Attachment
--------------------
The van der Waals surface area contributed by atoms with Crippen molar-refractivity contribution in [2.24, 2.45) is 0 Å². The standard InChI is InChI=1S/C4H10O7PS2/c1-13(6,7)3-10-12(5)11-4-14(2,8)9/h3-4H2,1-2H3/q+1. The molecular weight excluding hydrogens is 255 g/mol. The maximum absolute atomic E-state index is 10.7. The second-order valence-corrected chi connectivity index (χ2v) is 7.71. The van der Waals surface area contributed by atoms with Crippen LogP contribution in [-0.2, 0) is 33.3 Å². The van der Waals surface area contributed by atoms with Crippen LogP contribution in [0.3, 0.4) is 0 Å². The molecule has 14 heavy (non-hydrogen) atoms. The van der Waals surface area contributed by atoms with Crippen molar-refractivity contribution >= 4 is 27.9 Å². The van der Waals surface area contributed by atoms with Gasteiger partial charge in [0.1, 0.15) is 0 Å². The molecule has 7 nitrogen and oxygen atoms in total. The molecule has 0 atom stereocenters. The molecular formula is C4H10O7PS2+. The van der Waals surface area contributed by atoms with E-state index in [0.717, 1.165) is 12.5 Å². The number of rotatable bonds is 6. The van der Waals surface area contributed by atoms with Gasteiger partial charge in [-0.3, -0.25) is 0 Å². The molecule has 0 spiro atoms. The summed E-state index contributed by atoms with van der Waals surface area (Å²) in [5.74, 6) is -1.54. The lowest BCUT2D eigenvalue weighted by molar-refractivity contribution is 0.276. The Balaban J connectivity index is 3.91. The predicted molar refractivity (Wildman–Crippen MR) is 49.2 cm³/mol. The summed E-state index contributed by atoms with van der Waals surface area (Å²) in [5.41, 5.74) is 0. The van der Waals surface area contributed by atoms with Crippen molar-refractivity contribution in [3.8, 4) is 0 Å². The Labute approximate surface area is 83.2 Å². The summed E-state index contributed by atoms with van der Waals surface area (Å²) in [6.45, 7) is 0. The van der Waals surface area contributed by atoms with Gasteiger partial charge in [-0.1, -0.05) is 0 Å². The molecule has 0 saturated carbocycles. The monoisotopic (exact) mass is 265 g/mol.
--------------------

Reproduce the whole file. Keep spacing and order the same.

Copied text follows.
The van der Waals surface area contributed by atoms with Crippen molar-refractivity contribution in [2.24, 2.45) is 0 Å². The standard InChI is InChI=1S/C4H10O7PS2/c1-13(6,7)3-10-12(5)11-4-14(2,8)9/h3-4H2,1-2H3/q+1. The molecular weight excluding hydrogens is 255 g/mol. The maximum absolute atomic E-state index is 10.7. The second-order valence-corrected chi connectivity index (χ2v) is 7.71. The van der Waals surface area contributed by atoms with Crippen LogP contribution in [-0.2, 0) is 33.3 Å². The van der Waals surface area contributed by atoms with Crippen LogP contribution in [0.3, 0.4) is 0 Å². The molecule has 14 heavy (non-hydrogen) atoms. The van der Waals surface area contributed by atoms with Crippen molar-refractivity contribution >= 4 is 27.9 Å². The van der Waals surface area contributed by atoms with Gasteiger partial charge in [0.1, 0.15) is 0 Å². The molecule has 7 nitrogen and oxygen atoms in total. The molecule has 0 atom stereocenters. The molecular formula is C4H10O7PS2+. The van der Waals surface area contributed by atoms with E-state index in [0.717, 1.165) is 12.5 Å². The number of rotatable bonds is 6. The van der Waals surface area contributed by atoms with Gasteiger partial charge in [-0.3, -0.25) is 0 Å². The molecule has 0 spiro atoms. The summed E-state index contributed by atoms with van der Waals surface area (Å²) in [5.74, 6) is -1.54. The lowest BCUT2D eigenvalue weighted by molar-refractivity contribution is 0.276. The Balaban J connectivity index is 3.91. The predicted molar refractivity (Wildman–Crippen MR) is 49.2 cm³/mol. The summed E-state index contributed by atoms with van der Waals surface area (Å²) in [5.41, 5.74) is 0. The van der Waals surface area contributed by atoms with Crippen molar-refractivity contribution in [3.8, 4) is 0 Å². The Labute approximate surface area is 83.2 Å². The summed E-state index contributed by atoms with van der Waals surface area (Å²) in [6.45, 7) is 0. The van der Waals surface area contributed by atoms with Gasteiger partial charge in [-0.1, -0.05) is 0 Å². The molecule has 0 saturated carbocycles. The monoisotopic (exact) mass is 265 g/mol.